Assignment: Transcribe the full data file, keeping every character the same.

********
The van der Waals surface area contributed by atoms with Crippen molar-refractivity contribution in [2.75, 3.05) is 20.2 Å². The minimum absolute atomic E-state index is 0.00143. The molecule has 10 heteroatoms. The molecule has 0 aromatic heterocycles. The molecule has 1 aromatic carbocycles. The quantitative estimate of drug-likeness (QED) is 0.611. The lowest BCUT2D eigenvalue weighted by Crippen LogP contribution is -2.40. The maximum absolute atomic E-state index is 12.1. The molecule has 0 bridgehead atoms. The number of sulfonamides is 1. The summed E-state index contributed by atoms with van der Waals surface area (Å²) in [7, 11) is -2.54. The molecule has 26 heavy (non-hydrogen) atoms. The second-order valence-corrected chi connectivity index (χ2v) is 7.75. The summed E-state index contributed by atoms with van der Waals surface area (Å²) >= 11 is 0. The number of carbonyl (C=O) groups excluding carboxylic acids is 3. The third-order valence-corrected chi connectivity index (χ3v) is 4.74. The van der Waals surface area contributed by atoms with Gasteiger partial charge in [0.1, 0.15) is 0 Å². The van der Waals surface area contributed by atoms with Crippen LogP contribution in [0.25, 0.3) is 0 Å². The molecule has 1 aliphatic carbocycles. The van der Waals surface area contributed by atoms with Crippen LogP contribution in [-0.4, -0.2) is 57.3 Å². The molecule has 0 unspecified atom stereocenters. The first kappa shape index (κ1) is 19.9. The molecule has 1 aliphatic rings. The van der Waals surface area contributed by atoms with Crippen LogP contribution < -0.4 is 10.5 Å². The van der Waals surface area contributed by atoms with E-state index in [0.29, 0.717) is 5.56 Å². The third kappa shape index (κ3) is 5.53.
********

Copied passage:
The van der Waals surface area contributed by atoms with Crippen molar-refractivity contribution in [2.75, 3.05) is 20.2 Å². The minimum absolute atomic E-state index is 0.00143. The molecule has 10 heteroatoms. The molecule has 0 aromatic heterocycles. The molecule has 1 aromatic carbocycles. The quantitative estimate of drug-likeness (QED) is 0.611. The lowest BCUT2D eigenvalue weighted by Crippen LogP contribution is -2.40. The maximum absolute atomic E-state index is 12.1. The molecule has 0 bridgehead atoms. The number of sulfonamides is 1. The summed E-state index contributed by atoms with van der Waals surface area (Å²) in [7, 11) is -2.54. The molecule has 26 heavy (non-hydrogen) atoms. The second-order valence-corrected chi connectivity index (χ2v) is 7.75. The summed E-state index contributed by atoms with van der Waals surface area (Å²) >= 11 is 0. The number of carbonyl (C=O) groups excluding carboxylic acids is 3. The third-order valence-corrected chi connectivity index (χ3v) is 4.74. The van der Waals surface area contributed by atoms with Gasteiger partial charge in [0.1, 0.15) is 0 Å². The van der Waals surface area contributed by atoms with Crippen LogP contribution in [0.25, 0.3) is 0 Å². The molecule has 1 aliphatic carbocycles. The van der Waals surface area contributed by atoms with Crippen LogP contribution in [-0.4, -0.2) is 57.3 Å². The molecule has 0 unspecified atom stereocenters. The first kappa shape index (κ1) is 19.9. The molecule has 1 aliphatic rings. The van der Waals surface area contributed by atoms with Crippen LogP contribution < -0.4 is 10.5 Å². The van der Waals surface area contributed by atoms with E-state index in [0.29, 0.717) is 5.56 Å². The third kappa shape index (κ3) is 5.53.